Regular Expressions Cookbook

Category: Programming
Author: Jan Goyvaerts, Steven Levithan
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About This Book

This cookbook provides more than 100 recipes to help you crunch data and manipulate text with regular expressions. Every programmer can find uses for regular expressions, but their power doesn't come worry-free. Even seasoned users often suffer from poor performance, false positives, false negatives, or perplexing bugs. Regular Expressions Cookbook offers step-by-step instructions for some of the most common tasks involving this tool, with recipes for C#, Java, JavaScript, Perl, PHP, Python, Ruby, and VB.NET.

With this book, you will:

  • Understand the basics of regular expressions through a concise tutorial
  • Use regular expressions effectively in several programming and scripting languages
  • Learn how to validate and format input
  • Manage words, lines, special characters, and numerical values
  • Find solutions for using regular expressions in URLs, paths, markup, and data exchange
  • Learn the nuances of more advanced regex features
  • Understand how regular expressions' APIs, syntax, and behavior differ from language to language
  • Write better regular expressions for custom needs

Whether you're a novice or an experienced user, Regular Expressions Cookbook will help deepen your knowledge of this unique and irreplaceable tool. You'll learn powerful new tricks, avoid language-specific gotchas, and save valuable time with this huge library of proven solutions to difficult, real-world problems.


by anonymous   2019-07-21

I would strongly suggest that you write the code for both and time it. It's pretty simple to do this and you'll get an answers that is not a generic "rule of thumb" but instead a very specific answer that holds for your problem domain.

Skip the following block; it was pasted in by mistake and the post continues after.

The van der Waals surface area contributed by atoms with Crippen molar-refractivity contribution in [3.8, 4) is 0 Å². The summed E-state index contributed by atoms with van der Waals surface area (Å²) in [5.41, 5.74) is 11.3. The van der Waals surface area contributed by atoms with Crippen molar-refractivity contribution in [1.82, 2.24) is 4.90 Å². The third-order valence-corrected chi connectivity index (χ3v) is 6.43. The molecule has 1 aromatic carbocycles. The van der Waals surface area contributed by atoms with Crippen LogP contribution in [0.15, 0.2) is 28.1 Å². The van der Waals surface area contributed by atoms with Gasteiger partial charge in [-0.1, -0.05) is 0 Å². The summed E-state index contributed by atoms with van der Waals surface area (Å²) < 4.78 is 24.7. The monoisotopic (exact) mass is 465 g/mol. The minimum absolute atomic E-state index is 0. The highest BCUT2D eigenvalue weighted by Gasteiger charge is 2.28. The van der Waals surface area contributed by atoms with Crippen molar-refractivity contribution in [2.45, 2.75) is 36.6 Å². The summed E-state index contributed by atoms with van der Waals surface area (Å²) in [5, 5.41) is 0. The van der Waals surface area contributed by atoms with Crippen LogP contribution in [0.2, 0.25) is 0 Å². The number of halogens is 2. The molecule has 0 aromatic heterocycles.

Vance Morrison has an excellent post about micro benchmarking, and has a tool that makes it really simple for you to answer questions like this...

If you want my personal "rule of thumb" then it's that RegEx is often slower for this sort of thing, but you should ignore me and measure it yourself :-)

If, for non-performance reasons, you continue to use Regular Expressions then I can really recommend two things. Get a profiler (such as ANTS) and see what your code does in production. Then, get a copy of the Regular Expression Cookbook...

... as it has loads of tips on speeding up RegEx code. I've optimized RegEx code by a factor of 10 following tips from this book.

by anonymous   2019-07-21

Not a secret regex trick but a good recommendation is the book Regular Expressions Cookbook by O'Reilly

by anonymous   2019-07-21

I am new in the world of regular expression. After googling I have found these books and places will be best reference for learning regular expression in depth. Here it is:


Regular Expression Cookbook

Regular Expression Recipes

net tuts+ Regular Expression Series:

  1. You Don’t Know Anything About Regular Expressions: A Complete Guide

  2. 8 Regular Expressions You Should Know

  3. Advanced Regular Expression Tips and Techniques

  4. Regular Expressions Cheat Sheets

  5. Regular Expressions for Dummies: Screencast Series

by anonymous   2017-08-20

This site offers a searchable library of regexs: and this regular expression cookbook contains hundreds of examples of regex matching patterns

by anonymous   2017-08-20

Also, does anyone have a very simple tutorial like RegEx for Dummies? Is it strange that I code in C++ but cannot grasp RegEx easily?

No, it's not strange. Regex mastery requires a certain mindset that doesn't come naturally. And being able to program, in C++ or any other language, doesn't seem to help--if anything, it's a handicap. There's a good tutorial here, but even the best tutorial will only get you to a pidgin level. If you really want to get your head around regexes, you need The Book.

Another problem is that there's no standard for regexes; every programming language, every framework, every IDE or text editor seems to have its own "flavor" of regex. Some have features that others don't, while some use different syntax to do the same things. That's where The Other Book comes in. Many examples of the kinds of tasks we commonly use regexes for, in several of the most popular flavors, and thoroughly explained.